Gostkowski: 'I'm not afraid to fail'

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Gostkowski: 'I'm not afraid to fail'

FOXBORO -- If a kicker is accurate in his work, you probably won't remember him. Specialists have to do something tremendously heroic, like win a couple Super Bowls, to really become famous. Otherwise, they simply try to avoid infamy.
Stephen Gostkowski addressed quite a crowd, probably the biggest of his career, after New England's 20-18 loss to Arizona on Sunday.
Because he missed one field goal out of five. The game-winner.
"Had a good game up until that point and I felt good going out there," he said of the final kick. "It's just one of those things where you get opportunities like that not very often and I've got to do a lot better job of coming through for the team. It came down to me and I didn't pull through. And it stinks, and I feel bad for my fans and my teammates. I can't take it back now. I went out and felt good about the kick, I just didn't execute."
Gostkowski's chance came with five seconds remaining in the game. Arizona was up 20-18 and had just one minute to kill before flying home with the upset. But the Patriots defense came through. Brandon Spikes knocked the ball loose from Cardinals running back Ryan Williams to regain possession. Tom Brady managed to get Gostkowski on the Arizona 24.
42 yards was all they needed. Patriots fans were going wild. The win was one boot away from soaring into the bag; Gostkowski was ready.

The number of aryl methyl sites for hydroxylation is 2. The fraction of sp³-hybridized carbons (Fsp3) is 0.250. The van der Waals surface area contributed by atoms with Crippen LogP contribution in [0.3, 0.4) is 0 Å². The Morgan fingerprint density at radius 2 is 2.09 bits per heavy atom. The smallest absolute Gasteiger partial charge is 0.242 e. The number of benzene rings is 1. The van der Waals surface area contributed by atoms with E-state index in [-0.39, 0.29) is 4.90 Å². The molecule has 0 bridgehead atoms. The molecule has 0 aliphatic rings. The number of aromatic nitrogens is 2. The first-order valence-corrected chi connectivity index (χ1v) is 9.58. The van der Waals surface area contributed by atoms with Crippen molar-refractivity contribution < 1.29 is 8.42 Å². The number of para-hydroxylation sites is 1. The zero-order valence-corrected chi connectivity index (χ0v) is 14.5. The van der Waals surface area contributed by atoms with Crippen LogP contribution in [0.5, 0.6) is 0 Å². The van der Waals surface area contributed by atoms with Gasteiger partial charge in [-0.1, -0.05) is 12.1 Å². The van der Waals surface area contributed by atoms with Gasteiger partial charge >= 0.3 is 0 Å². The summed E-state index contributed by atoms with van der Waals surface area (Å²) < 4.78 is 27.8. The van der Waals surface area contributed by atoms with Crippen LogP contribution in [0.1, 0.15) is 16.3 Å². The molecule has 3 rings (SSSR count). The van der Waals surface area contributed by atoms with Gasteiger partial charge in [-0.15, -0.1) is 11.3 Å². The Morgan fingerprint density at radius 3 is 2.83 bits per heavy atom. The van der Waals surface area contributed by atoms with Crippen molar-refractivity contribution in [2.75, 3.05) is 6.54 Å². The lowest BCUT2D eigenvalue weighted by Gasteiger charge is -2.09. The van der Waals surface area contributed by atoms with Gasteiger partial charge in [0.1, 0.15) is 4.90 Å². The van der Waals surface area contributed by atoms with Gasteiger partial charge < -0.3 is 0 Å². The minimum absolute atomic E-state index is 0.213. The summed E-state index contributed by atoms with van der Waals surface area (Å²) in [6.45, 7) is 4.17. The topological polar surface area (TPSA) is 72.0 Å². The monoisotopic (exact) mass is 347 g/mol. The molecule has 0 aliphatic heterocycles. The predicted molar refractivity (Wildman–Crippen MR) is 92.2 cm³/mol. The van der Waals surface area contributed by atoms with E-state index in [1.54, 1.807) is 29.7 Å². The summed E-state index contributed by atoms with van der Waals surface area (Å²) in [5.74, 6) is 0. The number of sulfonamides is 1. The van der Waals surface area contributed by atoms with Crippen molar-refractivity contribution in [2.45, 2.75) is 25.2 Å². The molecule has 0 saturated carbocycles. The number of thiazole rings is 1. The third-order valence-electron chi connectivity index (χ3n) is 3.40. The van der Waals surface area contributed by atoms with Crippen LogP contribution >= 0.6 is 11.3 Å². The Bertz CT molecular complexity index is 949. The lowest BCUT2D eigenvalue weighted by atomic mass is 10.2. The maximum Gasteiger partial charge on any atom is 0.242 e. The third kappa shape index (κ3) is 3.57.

"I felt good going out there," he said. "It wasn't the smoothest hit and I looked up and saw it was left and I was like."
Here, he hung his head.
"Sometimes the ball doesn't fly your way. There's probably not another game where I'd be more confident going out for a kick like that. And it humbles you really quick."
The kicker fell far.
For three quarters Gostkowski was the only Patriot who could score. The guy was booming kicks during warmups, splitting the uprights from 58-yards out with room to spare. During the game he hit from 46, 34, 51, and 53 yards.
Turns out, the early efficiency doesn't mean much. Gostkowski said sometimes a kicker can indeed get in a rhythm, find a zone. But every kick is different. A golden leg two hours before the first snap doesn't guarantee three points when the final score is suddenly resting on your shoulders.
Which is something Gostkowski reconciled long ago.
"I'm not scared to fail," he said evenly. "It stinks when you do, but I wouldn't go out there every day if I was scared to screw up. I'll feel bad about this for a couple days. I'm sure I'll get ripped for it by the fans and stuff, and it's well deserved. My teammates have my back. Nobody feels worse about missing a kick than I do.
"You just have to move on, get over it It's the good ones you get over; it's the bad games that last a while. If I let this affect me negatively, I'm not doing my job. "

Market for Encarnacion is shrinking, yet Red Sox still don't seem interested

Market for Encarnacion is shrinking, yet Red Sox still don't seem interested

NATIONAL HARBOR, Md. -- As the annual winter meetings get underway today, the market for arguably the best free-agent hitter may be -- against all logic -- lessening.

Edwin Encarnacion, who has averaged 39 homers a year over the last five seasons, should be a player in demand.